Road to Rouen

IMG_1448I am given to understand that some folks, when they take a holiday, go to places where waiters in white jackets bring them cocktails on silver trays, and where breakfast, lunch and dinner emerge from kitchens which remain unseen to the relaxed vacationer — who has only to lounge in the bar, martini in hand, awaiting the call to table.

That’s not me.

So here we are in Normandy, in a cozy flat just by the station in Rouen, the Seine running a broad grey-green at the foot of rue Jeanne d’Arc (there’s no escaping Joan here — but then, why would you want to?). Around the corner is a delightful butcher; just next to him is Le Potager de Sophie, a perfect little shop selling the most beautiful fruit and vegetables, as well as cheese, sweets, wine and other delights. With a pile of books to read while I’m not actually stirring, I don’t think I could be happier.

Happiness, of course, breeds courage — and so I thought I’d venture to cook some magrets de canard, not something I’d ever tried before. These rich, dark duck breasts with their thick layer of fat are more like beef than poultry; after a little bit of Googling to see what the general method might be, I gave it a whirl — and am delighted to report a really, really big hit. Perfect cold weather food; a treat in the dark days of winter. I served these with magic beans (see below) which I bought at Le Potager — they were especially skinny beans, which makes them even better, I find — and a baguette to mop up the sauce. Delicieux!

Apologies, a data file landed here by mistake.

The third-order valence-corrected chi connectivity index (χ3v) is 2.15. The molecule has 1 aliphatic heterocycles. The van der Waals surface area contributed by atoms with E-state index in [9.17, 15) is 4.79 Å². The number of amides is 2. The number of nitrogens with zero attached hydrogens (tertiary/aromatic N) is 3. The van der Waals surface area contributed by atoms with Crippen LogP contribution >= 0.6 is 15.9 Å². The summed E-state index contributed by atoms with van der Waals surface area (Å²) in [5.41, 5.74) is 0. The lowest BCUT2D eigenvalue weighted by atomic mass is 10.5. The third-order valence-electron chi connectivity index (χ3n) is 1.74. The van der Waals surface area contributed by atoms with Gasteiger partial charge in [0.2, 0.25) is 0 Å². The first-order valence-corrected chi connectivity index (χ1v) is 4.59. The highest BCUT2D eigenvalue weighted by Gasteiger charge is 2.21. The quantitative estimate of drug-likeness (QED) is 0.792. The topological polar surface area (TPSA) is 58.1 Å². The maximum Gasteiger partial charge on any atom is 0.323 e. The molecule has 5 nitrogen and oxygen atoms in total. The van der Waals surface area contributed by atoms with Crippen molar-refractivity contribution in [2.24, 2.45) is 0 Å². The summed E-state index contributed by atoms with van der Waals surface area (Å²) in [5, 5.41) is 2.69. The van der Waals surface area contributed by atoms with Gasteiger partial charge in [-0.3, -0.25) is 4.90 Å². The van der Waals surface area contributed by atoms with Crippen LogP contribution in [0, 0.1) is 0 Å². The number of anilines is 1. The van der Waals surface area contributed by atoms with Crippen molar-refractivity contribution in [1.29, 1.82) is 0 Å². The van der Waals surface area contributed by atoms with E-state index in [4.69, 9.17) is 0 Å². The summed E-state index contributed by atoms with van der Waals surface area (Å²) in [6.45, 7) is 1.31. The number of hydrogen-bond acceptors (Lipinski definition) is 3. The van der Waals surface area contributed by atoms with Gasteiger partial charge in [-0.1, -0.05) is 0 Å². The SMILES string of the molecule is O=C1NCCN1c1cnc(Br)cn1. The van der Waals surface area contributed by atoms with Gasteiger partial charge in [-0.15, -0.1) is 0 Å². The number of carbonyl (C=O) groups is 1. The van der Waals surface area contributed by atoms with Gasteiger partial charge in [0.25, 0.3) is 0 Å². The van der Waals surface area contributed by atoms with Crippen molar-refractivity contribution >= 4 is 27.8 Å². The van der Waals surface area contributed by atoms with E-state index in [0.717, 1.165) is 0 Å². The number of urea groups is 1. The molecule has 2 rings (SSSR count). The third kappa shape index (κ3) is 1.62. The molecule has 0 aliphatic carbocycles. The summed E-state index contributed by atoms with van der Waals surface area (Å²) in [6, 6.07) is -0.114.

Magrets de canard

Serves 4

2 magrets de canard

2 tbsp grainy mustard

2 tbsp apricot jam

2 tsp balsamic vinegar

sel de Guerande, black pepper

1/2 cup or thereabouts of white wine

1/2 tsp instant tapioca powder, if you want

Heat oven to 180c

Take your magrets de canard out of the fridge a half hour or so before you are going to use so they’re not cold. Dry them well with a paper towel; then score the fat in a diamond pattern. Sprinkle the fat with salt and pepper.

Mix together the mustard, the apricot jam and the vinegar in a little bowl.

Heat a heavy, ovenproof frying pan on the stove until it’s really nice and hot. Put in the magrets, skin side down, and salt and pepper the other side. Turn down the heat and cook for about 4-5 minutes, until the skin is nice and crispy — once or twice you will have to pour off the delicious, delicious fat which will be released from the skin into a bowl. Save this amazing elixir for making roast potatoes later!

Turn the breasts and cook for another 3-ish minutes on the other side. Move to a plate and deglaze the pan with a splash of wine. Now put the duck breasts back into the pan, skin side up, and spread half of the mustard/jam/vinegar mixture over the skin — and bung the whole thing into the oven. They should only need about 7 minutes in there, perhaps a little more — an instant-read thermometer should read 65C for rosy meat. You don’t want this duck well-done!

Remove from the oven, and while the duck is resting, put the pan back on a lowish heat, and add the remaining mustard/jam/vinegar mix, the half cup of white wine, and stir until it bubbles. If you want it a little thicker, you can add the instant tapioca powder — but if you don’t have it, don’t worry.

When the duck has rested for at least 10 minutes, slice diagonally to serve, and pour the sauce over the slices.